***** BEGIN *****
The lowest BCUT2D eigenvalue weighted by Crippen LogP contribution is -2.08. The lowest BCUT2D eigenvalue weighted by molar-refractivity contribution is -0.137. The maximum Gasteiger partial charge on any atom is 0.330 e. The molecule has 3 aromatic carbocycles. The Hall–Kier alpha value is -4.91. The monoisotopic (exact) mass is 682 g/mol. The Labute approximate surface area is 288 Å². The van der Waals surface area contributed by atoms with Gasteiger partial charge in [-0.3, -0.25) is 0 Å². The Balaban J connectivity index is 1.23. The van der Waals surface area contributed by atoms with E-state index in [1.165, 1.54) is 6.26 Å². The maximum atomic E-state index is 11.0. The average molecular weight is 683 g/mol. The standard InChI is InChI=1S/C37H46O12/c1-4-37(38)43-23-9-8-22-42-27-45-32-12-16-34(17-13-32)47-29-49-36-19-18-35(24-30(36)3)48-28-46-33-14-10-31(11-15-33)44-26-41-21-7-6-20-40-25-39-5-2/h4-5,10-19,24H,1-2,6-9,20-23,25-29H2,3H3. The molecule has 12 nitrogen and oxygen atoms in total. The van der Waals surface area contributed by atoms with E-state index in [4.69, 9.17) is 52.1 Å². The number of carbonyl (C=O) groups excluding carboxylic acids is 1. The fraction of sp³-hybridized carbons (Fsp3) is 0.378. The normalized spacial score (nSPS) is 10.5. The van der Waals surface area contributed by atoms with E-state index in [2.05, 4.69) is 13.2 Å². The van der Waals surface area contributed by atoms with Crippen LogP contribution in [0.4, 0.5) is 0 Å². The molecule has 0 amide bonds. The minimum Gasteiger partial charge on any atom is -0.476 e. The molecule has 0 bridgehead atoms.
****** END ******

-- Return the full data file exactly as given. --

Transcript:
The lowest BCUT2D eigenvalue weighted by Crippen LogP contribution is -2.08. The lowest BCUT2D eigenvalue weighted by molar-refractivity contribution is -0.137. The maximum Gasteiger partial charge on any atom is 0.330 e. The molecule has 3 aromatic carbocycles. The Hall–Kier alpha value is -4.91. The monoisotopic (exact) mass is 682 g/mol. The Labute approximate surface area is 288 Å². The van der Waals surface area contributed by atoms with Gasteiger partial charge in [-0.3, -0.25) is 0 Å². The Balaban J connectivity index is 1.23. The van der Waals surface area contributed by atoms with E-state index in [1.165, 1.54) is 6.26 Å². The maximum atomic E-state index is 11.0. The average molecular weight is 683 g/mol. The standard InChI is InChI=1S/C37H46O12/c1-4-37(38)43-23-9-8-22-42-27-45-32-12-16-34(17-13-32)47-29-49-36-19-18-35(24-30(36)3)48-28-46-33-14-10-31(11-15-33)44-26-41-21-7-6-20-40-25-39-5-2/h4-5,10-19,24H,1-2,6-9,20-23,25-29H2,3H3. The molecule has 12 nitrogen and oxygen atoms in total. The van der Waals surface area contributed by atoms with E-state index in [4.69, 9.17) is 52.1 Å². The number of carbonyl (C=O) groups excluding carboxylic acids is 1. The fraction of sp³-hybridized carbons (Fsp3) is 0.378. The normalized spacial score (nSPS) is 10.5. The van der Waals surface area contributed by atoms with E-state index in [2.05, 4.69) is 13.2 Å². The van der Waals surface area contributed by atoms with Crippen LogP contribution in [0.4, 0.5) is 0 Å². The molecule has 0 amide bonds. The minimum Gasteiger partial charge on any atom is -0.476 e. The molecule has 0 bridgehead atoms.